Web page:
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What happens with commercial tenant debts after March 2022?

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What powers do commercial landlords have to recover Covid-19 rent debts?

The harsh economic effects of Covid-19 led to many businesses accruing commercial rent arrears. With entire sectors having to close down, the government had to step in with protective measures that prevented mass evictions and legal actions.

After 25th March 2022, these protections come to an end, however, and will be replaced with new laws and procedures. These are intended to help commercial landlords and tenants deal with rent arrears created as a result of the pandemic.

So what changes will take place after March 2022?

  • The right of forfeiture will be returned to commercial landlords, leaving businesses with the possibility of being evicted
  • Commercial Rent Arrears Recovery (CRAR) was restricted during the pandemic, but the power to use CRAR returns to commercial landlords after 25th March 2022
  • The moratorium on statutory demands and winding up petitions for pandemic-related debts ends on 31st March 2022, leaving commercial tenants at risk of these forms of legal action being taken by their landlord

What happens after March 2022 with regard to commercial tenant debts?

Ringfencing of commercial rent arrears

New laws brought in under the Commercial Rent (Coronavirus) Bill mean that arrears accrued due to enforced closure of businesses during the pandemic, including gyms, pubs, and nightclubs, can be ringfenced.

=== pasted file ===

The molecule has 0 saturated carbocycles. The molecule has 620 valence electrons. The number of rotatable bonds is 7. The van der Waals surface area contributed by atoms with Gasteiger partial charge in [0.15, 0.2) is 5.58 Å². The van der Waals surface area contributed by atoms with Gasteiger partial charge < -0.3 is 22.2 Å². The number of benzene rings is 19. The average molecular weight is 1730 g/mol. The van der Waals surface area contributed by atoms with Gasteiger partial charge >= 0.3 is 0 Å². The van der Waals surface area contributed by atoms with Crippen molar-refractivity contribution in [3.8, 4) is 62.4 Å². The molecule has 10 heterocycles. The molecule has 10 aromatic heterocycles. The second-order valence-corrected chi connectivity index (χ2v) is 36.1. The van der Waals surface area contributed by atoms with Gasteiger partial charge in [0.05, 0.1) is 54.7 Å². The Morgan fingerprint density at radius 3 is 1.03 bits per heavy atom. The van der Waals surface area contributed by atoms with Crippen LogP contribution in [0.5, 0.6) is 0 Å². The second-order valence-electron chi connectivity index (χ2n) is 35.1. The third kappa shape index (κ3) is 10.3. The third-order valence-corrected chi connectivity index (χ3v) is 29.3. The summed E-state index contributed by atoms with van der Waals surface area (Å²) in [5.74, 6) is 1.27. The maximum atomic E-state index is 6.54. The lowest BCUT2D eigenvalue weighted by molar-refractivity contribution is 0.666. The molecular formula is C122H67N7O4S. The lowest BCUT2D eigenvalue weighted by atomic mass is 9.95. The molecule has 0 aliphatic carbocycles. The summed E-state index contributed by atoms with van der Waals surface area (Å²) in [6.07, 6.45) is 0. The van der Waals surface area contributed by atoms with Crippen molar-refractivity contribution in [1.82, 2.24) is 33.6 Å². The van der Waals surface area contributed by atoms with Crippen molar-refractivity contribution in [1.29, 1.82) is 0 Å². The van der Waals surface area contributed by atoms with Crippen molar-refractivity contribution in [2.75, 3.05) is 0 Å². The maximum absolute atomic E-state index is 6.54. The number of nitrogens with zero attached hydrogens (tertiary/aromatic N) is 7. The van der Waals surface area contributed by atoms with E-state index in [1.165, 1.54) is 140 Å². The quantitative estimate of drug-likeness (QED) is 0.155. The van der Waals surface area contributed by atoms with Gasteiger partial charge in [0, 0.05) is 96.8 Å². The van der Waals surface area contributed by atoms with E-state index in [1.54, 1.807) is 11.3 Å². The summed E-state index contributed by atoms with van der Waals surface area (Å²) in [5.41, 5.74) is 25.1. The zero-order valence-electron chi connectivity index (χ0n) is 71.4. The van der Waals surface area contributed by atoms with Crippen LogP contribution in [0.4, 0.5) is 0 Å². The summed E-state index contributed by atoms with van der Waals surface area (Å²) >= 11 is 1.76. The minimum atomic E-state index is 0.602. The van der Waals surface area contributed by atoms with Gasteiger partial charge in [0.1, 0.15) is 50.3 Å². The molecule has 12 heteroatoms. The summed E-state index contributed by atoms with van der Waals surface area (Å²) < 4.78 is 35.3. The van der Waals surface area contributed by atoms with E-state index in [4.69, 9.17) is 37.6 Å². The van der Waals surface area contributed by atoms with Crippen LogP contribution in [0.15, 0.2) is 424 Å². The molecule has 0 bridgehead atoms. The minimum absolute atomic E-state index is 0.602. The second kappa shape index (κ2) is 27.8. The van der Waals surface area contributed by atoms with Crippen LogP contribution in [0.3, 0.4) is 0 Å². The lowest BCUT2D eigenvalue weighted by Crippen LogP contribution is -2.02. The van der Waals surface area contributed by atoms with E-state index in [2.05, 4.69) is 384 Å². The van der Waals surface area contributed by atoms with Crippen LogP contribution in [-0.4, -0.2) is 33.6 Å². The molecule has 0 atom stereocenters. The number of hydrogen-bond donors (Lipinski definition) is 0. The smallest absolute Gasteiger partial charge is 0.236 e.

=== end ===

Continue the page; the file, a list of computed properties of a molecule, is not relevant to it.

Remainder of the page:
A new Code of Practice

Under the new Code of Practice, commercial landlords are expected to waive some or all of the ringfenced debts where they can, and negotiate with a view to sharing the cost of pandemic-related debts with their tenant.

Legally binding arbitration for commercial tenant debts

A new, legally binding arbitration system comes into force from 25th March 2022, for cases where agreement cannot be reached using the Code of Practice. The arbitration system may encourage resolution and minimise the number of ongoing commercial rent disputes. Those acting as arbitrators in the scheme must be approved prior to carrying out the role, so their impartiality can be relied upon during this process.

The new arbitration scheme for commercial rent arrears

The Commercial Rent (Coronavirus) Bill states that rent arrears include service charges, interest, insurance, and VAT. Once the Bill becomes law, commercial landlords and tenants have six months to refer their case to the scheme.

This is done in writing and must be accompanied by a formal proposal for resolving the matter. The other party then submits their own proposal within 14 days, and within 28 days both parties can submit revised proposals.

It’s important for landlords and tenants to seek professional advice when making a proposal to the arbitration scheme. Proposals need to be detailed, and supported by appropriate documentary evidence.

There can be various outcomes from arbitration, including repaying the arrears via an instalment plan of up to 24 months, and reducing the amount payable. Any payment plan emerging from arbitration is legally binding for both parties.

It’s worth noting that there will be no special measures to help businesses with rent debts that existed before March 2020, nor those that accrued after the mandate to remain closed was lifted.

Obtaining professional support prior to arbitration

Landlords and commercial tenants should consider obtaining professional help at an early stage if entering arbitration might be a possibility. UK Liquidators are insolvency specialists and can offer reliable unbiased support.

We can advise on making a proposal, and the documentary evidence required to present a strong case. Please get in touch with our partner-led team to find out more – we offer free, same-day consultations and operate an extensive network of local offices throughout the UK.

Jonathan Munnery
Insolvency & Restructuring Expert

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